Quick Take: Universal’s Partnership with Facebook

Cover image for Quick Take: Universal’s Partnership with Facebook
Photo of Zach Fuller
by Zach Fuller

Following its renewed deal with YouTube earlier this week, Universal has signed another landmark agreement for digital monetisation, this time with Facebook. Described by the world’s largest recorded music label as ‘unprecedented’, Facebook users, under the terms of the partnership, will now be able to upload videos that contain licensed music across Facebook’s assets. This includes Instagram, WhatsApp and Messenger as well as VR content for the Oculus Rift.

Both the YouTube and Facebook deals arrive at an opportune moment for rights-holders in music, especially one with as much volume and depth in content as Universal. Acknowledging the ongoing platform wars between the tech majors (Google, Amazon, Apple and Facebook), music and visual content is now predominantly utilised by these companies to embellish each one’s service and incentive users to spend more time within their ecosystem. Since its launch in 2007, YouTube’s Content ID tool won Google favour within the creator community, facilitating the rise of the professional YouTuber. However, until now it has received little in the way of meaningful competition, leading to an occasionally strained relationship with the music industry which looks unfavourably at YouTube’s engagement based monetisation framework against Spotify’s per-stream model. With Facebook slowly rolling out Rights Manager (their version of content ID), Universal artists will be among the first to test the water of how valuable Facebook monetisation is vs YouTube, which now incentivises both companies to improve and compete for creator’s work. Google is now longer the only game in town, a rights-holders may find themselves with far more negotiating power than they previously held.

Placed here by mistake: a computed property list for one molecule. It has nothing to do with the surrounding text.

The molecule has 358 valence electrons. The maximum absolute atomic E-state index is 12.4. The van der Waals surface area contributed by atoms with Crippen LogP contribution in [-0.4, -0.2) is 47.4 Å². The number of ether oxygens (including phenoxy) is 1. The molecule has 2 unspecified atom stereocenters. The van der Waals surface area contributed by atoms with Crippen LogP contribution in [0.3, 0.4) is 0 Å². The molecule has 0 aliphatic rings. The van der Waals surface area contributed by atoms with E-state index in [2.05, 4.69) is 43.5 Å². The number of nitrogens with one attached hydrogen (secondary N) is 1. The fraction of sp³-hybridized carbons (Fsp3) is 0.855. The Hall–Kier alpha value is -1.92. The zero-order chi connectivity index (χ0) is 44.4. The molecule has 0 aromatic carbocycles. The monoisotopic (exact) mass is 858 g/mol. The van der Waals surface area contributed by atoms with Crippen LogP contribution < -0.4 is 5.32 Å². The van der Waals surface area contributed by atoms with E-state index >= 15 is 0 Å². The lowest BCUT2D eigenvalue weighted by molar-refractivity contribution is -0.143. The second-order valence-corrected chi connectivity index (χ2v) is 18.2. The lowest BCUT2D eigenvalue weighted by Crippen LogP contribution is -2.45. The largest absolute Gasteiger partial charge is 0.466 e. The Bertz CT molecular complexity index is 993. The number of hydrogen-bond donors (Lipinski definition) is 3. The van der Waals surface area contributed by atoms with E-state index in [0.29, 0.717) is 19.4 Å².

This is an important development in the platform wars which MIDiA expects to be swiftly adopted by other major labels and Indies. However, the important questions remain how data reporting will be handled and how Facebook will leverage this additional user data vs how much they are willing to share with the label’s and creators themselves.

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